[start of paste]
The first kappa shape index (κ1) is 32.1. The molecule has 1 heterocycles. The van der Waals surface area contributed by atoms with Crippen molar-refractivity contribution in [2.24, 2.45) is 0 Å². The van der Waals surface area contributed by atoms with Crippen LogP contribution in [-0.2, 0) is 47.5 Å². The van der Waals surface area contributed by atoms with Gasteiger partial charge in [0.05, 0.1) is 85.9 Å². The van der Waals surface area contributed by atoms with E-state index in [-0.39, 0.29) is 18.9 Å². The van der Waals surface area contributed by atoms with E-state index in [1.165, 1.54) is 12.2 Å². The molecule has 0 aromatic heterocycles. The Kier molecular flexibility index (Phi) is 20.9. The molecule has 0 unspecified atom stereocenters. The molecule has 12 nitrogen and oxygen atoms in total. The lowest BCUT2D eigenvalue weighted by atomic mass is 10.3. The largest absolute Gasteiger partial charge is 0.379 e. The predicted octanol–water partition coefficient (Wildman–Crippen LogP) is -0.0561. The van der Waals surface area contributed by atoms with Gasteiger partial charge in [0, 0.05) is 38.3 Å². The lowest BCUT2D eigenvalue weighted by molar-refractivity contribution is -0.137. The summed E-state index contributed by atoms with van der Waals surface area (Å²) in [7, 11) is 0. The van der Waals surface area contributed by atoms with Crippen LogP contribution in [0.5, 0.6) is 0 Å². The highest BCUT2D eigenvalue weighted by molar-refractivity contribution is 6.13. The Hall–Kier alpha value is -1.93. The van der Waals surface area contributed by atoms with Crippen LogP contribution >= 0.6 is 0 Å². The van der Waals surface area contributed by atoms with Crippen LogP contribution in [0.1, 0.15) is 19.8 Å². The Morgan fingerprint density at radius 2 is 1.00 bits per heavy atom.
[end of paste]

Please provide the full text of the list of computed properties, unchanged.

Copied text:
The first kappa shape index (κ1) is 32.1. The molecule has 1 heterocycles. The van der Waals surface area contributed by atoms with Crippen molar-refractivity contribution in [2.24, 2.45) is 0 Å². The van der Waals surface area contributed by atoms with Crippen LogP contribution in [-0.2, 0) is 47.5 Å². The van der Waals surface area contributed by atoms with Gasteiger partial charge in [0.05, 0.1) is 85.9 Å². The van der Waals surface area contributed by atoms with E-state index in [-0.39, 0.29) is 18.9 Å². The van der Waals surface area contributed by atoms with E-state index in [1.165, 1.54) is 12.2 Å². The molecule has 0 aromatic heterocycles. The Kier molecular flexibility index (Phi) is 20.9. The molecule has 0 unspecified atom stereocenters. The molecule has 12 nitrogen and oxygen atoms in total. The lowest BCUT2D eigenvalue weighted by atomic mass is 10.3. The largest absolute Gasteiger partial charge is 0.379 e. The predicted octanol–water partition coefficient (Wildman–Crippen LogP) is -0.0561. The van der Waals surface area contributed by atoms with Gasteiger partial charge in [0, 0.05) is 38.3 Å². The lowest BCUT2D eigenvalue weighted by molar-refractivity contribution is -0.137. The summed E-state index contributed by atoms with van der Waals surface area (Å²) in [7, 11) is 0. The van der Waals surface area contributed by atoms with Crippen LogP contribution in [0.5, 0.6) is 0 Å². The highest BCUT2D eigenvalue weighted by molar-refractivity contribution is 6.13. The Hall–Kier alpha value is -1.93. The van der Waals surface area contributed by atoms with Crippen LogP contribution >= 0.6 is 0 Å². The van der Waals surface area contributed by atoms with Crippen LogP contribution in [0.1, 0.15) is 19.8 Å². The Morgan fingerprint density at radius 2 is 1.00 bits per heavy atom.